An intercity passenger train collided with a bus that tried to dash through a railroad crossing in northwestern Sri Lanka on Wednesday, killing 35 people and injuring dozens, police and witnesses said.
The passenger bus, apparently racing another bus, slipped past a warning gate and tried to cross a railroad track at Polgahawela, a small suburban town surrounded by rice and coconut farming villages some 80 kilometers (50 miles) northeast of Colombo, the capital.
The bus was reduced to a mangled heap of metal after it caught fire. There were opened suitcases with passengers' clothes strewn on the track and on the sides. Some of the clothes were draped across the engine.
Thirty-five people died in the crash and 43 were injured, 30 of them seriously, said police spokesman Rienzie Perera.
All the victims were aboard the bus, which was dragged by the train for about 100 meters (yards) after the collision.
Railway employee E.M. Jayaratna, who was on duty, said the automatic gate had closed as the train was approaching.
"There were other vehicles waiting, but this bus overtook them and came near the gate," he said. "They thought they would manage to speed up and cross, but it did not happen."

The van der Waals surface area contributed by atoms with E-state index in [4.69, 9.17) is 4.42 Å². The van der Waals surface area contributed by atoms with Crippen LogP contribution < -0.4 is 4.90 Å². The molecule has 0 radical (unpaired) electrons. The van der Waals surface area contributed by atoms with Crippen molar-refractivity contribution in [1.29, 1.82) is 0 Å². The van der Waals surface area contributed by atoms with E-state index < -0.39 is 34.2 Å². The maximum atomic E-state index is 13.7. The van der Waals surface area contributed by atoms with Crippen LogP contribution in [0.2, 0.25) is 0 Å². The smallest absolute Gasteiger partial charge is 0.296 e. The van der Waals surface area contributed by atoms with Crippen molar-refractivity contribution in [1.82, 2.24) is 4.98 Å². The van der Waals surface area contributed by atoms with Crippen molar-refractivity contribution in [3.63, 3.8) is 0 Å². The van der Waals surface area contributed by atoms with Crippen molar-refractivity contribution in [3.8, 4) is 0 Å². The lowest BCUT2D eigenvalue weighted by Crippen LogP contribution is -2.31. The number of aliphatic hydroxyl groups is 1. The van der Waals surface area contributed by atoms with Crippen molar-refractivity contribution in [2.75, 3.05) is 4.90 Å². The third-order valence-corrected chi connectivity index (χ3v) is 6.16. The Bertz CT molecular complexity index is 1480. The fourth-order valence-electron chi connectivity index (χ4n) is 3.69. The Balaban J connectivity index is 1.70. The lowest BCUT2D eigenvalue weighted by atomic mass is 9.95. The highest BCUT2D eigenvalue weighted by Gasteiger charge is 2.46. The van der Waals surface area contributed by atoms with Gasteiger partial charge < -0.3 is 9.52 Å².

"Our initial investigation suggests that two buses were competing with each other to reach Colombo faster," police spokesman Perera said.
A senior railway official said the barricade at the railroad crossing blocks only one lane - one of more than 900 such crossings in Sri Lanka.
Drivers often race through the open lane to cross ahead of approaching trains, and accidents are common, though not of this magnitude.
"In this case the bus driver decided to pass using the (open) side of the crossing," said G.R.P. Chandratilleke, the operating superintendent of the railways.
The train was traveling from the capital Colombo to the temple city of Kandy when the accident took place. The bus was on its way to Colombo from Dambulla.
Earlier Wednesday, police put the death toll at 50, citing reports filed by local officials minutes after the collision.
Initially "some of the unconscious people were counted as dead," said Perera, in explaining the downward revision.
Dr. Amanda Goonesekara, the director of the local hospital, also said 35 people died.
Sri Lanka, an Indian Ocean island country of 19 million people, has a tiny railroad system established by British colonial rulers in 1865.
KRISHAN FRANCIS, Associated Press Writer